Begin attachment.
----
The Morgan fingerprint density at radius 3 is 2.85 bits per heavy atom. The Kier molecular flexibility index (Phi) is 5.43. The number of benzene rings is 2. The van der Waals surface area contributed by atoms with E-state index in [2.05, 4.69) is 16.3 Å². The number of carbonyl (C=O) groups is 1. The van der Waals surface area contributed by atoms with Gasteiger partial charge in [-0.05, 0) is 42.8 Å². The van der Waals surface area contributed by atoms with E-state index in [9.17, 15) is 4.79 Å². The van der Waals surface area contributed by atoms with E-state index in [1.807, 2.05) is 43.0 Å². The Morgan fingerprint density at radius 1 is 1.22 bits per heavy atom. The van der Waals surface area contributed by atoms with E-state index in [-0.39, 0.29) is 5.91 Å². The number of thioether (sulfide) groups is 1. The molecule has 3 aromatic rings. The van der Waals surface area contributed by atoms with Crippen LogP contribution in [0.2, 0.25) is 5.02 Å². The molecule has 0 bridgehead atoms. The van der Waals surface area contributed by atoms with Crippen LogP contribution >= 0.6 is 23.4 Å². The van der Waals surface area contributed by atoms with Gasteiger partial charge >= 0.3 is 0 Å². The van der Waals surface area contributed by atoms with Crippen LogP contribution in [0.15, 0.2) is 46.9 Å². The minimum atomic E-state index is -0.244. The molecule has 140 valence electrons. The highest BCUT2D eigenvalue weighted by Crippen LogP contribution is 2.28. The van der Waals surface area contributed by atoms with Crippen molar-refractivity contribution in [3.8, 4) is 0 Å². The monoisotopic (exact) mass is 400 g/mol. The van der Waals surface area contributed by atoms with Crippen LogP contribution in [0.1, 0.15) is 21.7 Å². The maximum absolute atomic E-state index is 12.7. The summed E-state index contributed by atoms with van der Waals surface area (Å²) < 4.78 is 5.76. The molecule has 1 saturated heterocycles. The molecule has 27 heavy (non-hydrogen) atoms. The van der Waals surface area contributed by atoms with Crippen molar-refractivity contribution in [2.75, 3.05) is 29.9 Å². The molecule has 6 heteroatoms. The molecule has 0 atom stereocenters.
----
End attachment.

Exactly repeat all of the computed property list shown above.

The Morgan fingerprint density at radius 3 is 2.85 bits per heavy atom. The Kier molecular flexibility index (Phi) is 5.43. The number of benzene rings is 2. The van der Waals surface area contributed by atoms with E-state index in [2.05, 4.69) is 16.3 Å². The number of carbonyl (C=O) groups is 1. The van der Waals surface area contributed by atoms with Gasteiger partial charge in [-0.05, 0) is 42.8 Å². The van der Waals surface area contributed by atoms with E-state index in [9.17, 15) is 4.79 Å². The van der Waals surface area contributed by atoms with E-state index in [1.807, 2.05) is 43.0 Å². The Morgan fingerprint density at radius 1 is 1.22 bits per heavy atom. The van der Waals surface area contributed by atoms with E-state index in [-0.39, 0.29) is 5.91 Å². The number of thioether (sulfide) groups is 1. The molecule has 3 aromatic rings. The van der Waals surface area contributed by atoms with Crippen LogP contribution in [0.2, 0.25) is 5.02 Å². The molecule has 0 bridgehead atoms. The van der Waals surface area contributed by atoms with Crippen LogP contribution >= 0.6 is 23.4 Å². The van der Waals surface area contributed by atoms with Gasteiger partial charge >= 0.3 is 0 Å². The van der Waals surface area contributed by atoms with Crippen LogP contribution in [0.15, 0.2) is 46.9 Å². The minimum atomic E-state index is -0.244. The molecule has 140 valence electrons. The highest BCUT2D eigenvalue weighted by Crippen LogP contribution is 2.28. The van der Waals surface area contributed by atoms with Crippen molar-refractivity contribution in [3.8, 4) is 0 Å². The monoisotopic (exact) mass is 400 g/mol. The van der Waals surface area contributed by atoms with Crippen LogP contribution in [0.1, 0.15) is 21.7 Å². The maximum absolute atomic E-state index is 12.7. The summed E-state index contributed by atoms with van der Waals surface area (Å²) < 4.78 is 5.76. The molecule has 1 saturated heterocycles. The molecule has 27 heavy (non-hydrogen) atoms. The van der Waals surface area contributed by atoms with Crippen molar-refractivity contribution in [2.75, 3.05) is 29.9 Å². The molecule has 6 heteroatoms. The molecule has 0 atom stereocenters.